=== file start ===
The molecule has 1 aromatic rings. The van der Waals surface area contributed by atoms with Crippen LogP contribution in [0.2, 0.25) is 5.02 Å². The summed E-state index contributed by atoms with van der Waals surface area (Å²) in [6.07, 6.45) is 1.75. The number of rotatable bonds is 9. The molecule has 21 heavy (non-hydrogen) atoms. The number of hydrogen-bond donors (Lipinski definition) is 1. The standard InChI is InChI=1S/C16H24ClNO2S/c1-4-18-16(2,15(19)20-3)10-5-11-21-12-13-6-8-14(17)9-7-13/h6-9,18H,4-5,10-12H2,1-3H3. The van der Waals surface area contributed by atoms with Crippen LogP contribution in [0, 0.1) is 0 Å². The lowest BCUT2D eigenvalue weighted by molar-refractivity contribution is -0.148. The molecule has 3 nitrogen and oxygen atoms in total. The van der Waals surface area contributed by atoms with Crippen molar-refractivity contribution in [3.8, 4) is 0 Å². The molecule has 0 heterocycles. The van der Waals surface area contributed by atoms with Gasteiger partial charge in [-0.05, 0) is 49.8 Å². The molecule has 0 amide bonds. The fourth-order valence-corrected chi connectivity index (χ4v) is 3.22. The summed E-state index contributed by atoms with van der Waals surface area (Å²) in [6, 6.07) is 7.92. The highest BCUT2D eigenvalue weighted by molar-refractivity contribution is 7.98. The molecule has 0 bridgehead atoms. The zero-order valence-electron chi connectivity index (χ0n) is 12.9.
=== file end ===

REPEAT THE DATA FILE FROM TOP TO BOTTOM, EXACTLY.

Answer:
The molecule has 1 aromatic rings. The van der Waals surface area contributed by atoms with Crippen LogP contribution in [0.2, 0.25) is 5.02 Å². The summed E-state index contributed by atoms with van der Waals surface area (Å²) in [6.07, 6.45) is 1.75. The number of rotatable bonds is 9. The molecule has 21 heavy (non-hydrogen) atoms. The number of hydrogen-bond donors (Lipinski definition) is 1. The standard InChI is InChI=1S/C16H24ClNO2S/c1-4-18-16(2,15(19)20-3)10-5-11-21-12-13-6-8-14(17)9-7-13/h6-9,18H,4-5,10-12H2,1-3H3. The van der Waals surface area contributed by atoms with Crippen LogP contribution in [0, 0.1) is 0 Å². The lowest BCUT2D eigenvalue weighted by molar-refractivity contribution is -0.148. The molecule has 3 nitrogen and oxygen atoms in total. The van der Waals surface area contributed by atoms with Crippen molar-refractivity contribution in [3.8, 4) is 0 Å². The molecule has 0 heterocycles. The van der Waals surface area contributed by atoms with Gasteiger partial charge in [-0.05, 0) is 49.8 Å². The molecule has 0 amide bonds. The fourth-order valence-corrected chi connectivity index (χ4v) is 3.22. The summed E-state index contributed by atoms with van der Waals surface area (Å²) in [6, 6.07) is 7.92. The highest BCUT2D eigenvalue weighted by molar-refractivity contribution is 7.98. The molecule has 0 bridgehead atoms. The zero-order valence-electron chi connectivity index (χ0n) is 12.9.